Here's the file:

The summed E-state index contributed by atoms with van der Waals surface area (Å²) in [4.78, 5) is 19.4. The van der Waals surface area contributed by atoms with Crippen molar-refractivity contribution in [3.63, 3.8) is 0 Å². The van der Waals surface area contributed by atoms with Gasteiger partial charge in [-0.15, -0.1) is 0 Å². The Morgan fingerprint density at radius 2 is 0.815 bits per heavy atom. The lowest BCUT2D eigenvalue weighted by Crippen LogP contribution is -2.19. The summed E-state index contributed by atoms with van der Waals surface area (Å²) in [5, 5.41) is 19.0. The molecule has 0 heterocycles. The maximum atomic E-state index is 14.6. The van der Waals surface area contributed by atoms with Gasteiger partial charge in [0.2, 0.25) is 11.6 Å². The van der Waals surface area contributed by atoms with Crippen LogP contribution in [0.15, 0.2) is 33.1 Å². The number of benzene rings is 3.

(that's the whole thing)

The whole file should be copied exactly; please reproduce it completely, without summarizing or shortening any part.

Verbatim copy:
The summed E-state index contributed by atoms with van der Waals surface area (Å²) in [4.78, 5) is 19.4. The van der Waals surface area contributed by atoms with Crippen molar-refractivity contribution in [3.63, 3.8) is 0 Å². The van der Waals surface area contributed by atoms with Gasteiger partial charge in [-0.15, -0.1) is 0 Å². The Morgan fingerprint density at radius 2 is 0.815 bits per heavy atom. The lowest BCUT2D eigenvalue weighted by Crippen LogP contribution is -2.19. The summed E-state index contributed by atoms with van der Waals surface area (Å²) in [5, 5.41) is 19.0. The molecule has 0 heterocycles. The maximum atomic E-state index is 14.6. The van der Waals surface area contributed by atoms with Gasteiger partial charge in [0.2, 0.25) is 11.6 Å². The van der Waals surface area contributed by atoms with Crippen LogP contribution in [0.15, 0.2) is 33.1 Å². The number of benzene rings is 3.